Proc. NatI. Acad. Sci. USA Vol. 76, No. 11, pp. 5896-5900, November 1979
Enhancement of hexose uptake in human polymorphonuclear leukocytes by activated complement component C5a (hexose transport/leukocyte metabolism)
CHARLES E. MCCALL, DAVID A. BASS, SUE COUSART, AND LAWRENCE R. DECHATELET Departments of Medicine and Biochemistry, Bowman Gray School of Medicine, Winston-Salem, North Carolina 27103
Communicated by Paul B. Beeson, July 25,1979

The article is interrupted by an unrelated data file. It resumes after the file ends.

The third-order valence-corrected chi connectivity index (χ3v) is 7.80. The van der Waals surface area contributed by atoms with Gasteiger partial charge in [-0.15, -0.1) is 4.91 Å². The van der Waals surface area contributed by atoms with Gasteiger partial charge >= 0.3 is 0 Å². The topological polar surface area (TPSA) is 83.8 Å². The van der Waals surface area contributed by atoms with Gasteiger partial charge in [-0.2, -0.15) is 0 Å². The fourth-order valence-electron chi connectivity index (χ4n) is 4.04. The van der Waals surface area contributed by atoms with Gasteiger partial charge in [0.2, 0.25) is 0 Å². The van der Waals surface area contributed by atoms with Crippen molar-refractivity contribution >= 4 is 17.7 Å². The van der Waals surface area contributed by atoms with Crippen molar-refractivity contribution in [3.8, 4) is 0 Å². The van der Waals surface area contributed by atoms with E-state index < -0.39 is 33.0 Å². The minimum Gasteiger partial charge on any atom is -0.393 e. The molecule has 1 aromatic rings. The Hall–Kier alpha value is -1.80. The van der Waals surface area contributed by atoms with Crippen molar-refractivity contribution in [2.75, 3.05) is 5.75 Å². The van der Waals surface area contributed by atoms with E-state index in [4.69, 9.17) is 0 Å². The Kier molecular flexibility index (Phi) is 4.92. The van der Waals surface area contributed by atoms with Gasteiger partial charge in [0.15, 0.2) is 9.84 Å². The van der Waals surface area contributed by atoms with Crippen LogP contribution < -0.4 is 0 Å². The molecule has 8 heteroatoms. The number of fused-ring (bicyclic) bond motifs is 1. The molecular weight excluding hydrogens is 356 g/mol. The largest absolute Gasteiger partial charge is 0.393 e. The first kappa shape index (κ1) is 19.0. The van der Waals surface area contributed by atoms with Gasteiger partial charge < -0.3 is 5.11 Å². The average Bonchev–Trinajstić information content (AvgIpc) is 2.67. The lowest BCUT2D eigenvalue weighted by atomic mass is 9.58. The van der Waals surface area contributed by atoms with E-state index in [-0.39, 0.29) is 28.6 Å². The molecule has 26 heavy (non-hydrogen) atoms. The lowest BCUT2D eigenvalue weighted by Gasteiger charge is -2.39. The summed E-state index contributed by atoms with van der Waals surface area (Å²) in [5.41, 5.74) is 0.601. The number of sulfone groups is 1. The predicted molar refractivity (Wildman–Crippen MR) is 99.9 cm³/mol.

The polymorphonuclear leukocyte (PMNL) ABSTRACT depends on glucose as a source of energy for motility, chemotaxis, phagocytosis, and bactericidal activity. Activated complement (CMa) at low concentrations stimulates carrier-mediated carbohydrate transport in PMNLs as measured by the uptake of 2-deoxy-D[3H]glucose. Human PMNLs were preincubated at 370C for 15 min with zymosan-activated human serum or various purified preparations of human CMa. A concentrationdependent increase in deoxyglucose transport (>700% of control) into PMNLs occurred with all test substances. Reaction was linear for 30 min, and uptake of deoxyglucose followed saturation kinetics. C5a caused a decrease in the Km for deoxyglucose, from 0.53 to 0.11 mM, without altering the Vmax (44 nmol/30 min per 5 X 106 PMNLs in control and 46.6 with C5a). The optimal concentration of C5a for enhanced carrier-mediated transport of deoxyglucose was similar to that which promoted optimal chemotaxis. Activated serum from C5-deficient mice had little or no effect on deoxyglucose transport whereas that from normal syngeneic mice enhanced deoxyglucose transport. C5a did not enhance deoxyglucose transport into isolated erythrocytes, platelets, or lymphocytes. The deoxyglucose within the cell was primarily in the phosphorylated form, and hexokinase activity was not increased in PMNLs stimulated with C5a, indicating that hexokinase was not rate limiting and that enhanced transport was the mechanism of the C5a activity. Insulin at physiologic concentration (10 ng/ml) had no effect on deoxyglucose transport in PMNL and did not act as a competitive inhibitor of C~a. This insulin-like bioactivity could be detected with the amount of C5a that would be present after activation of 0.1-0.5% of the C5 in 1 ml of serum. This suggests that uptake of [3Hjdeoxyglucose by PMNLs might serve as a highly sensitive test for activation of the fifth component of complement.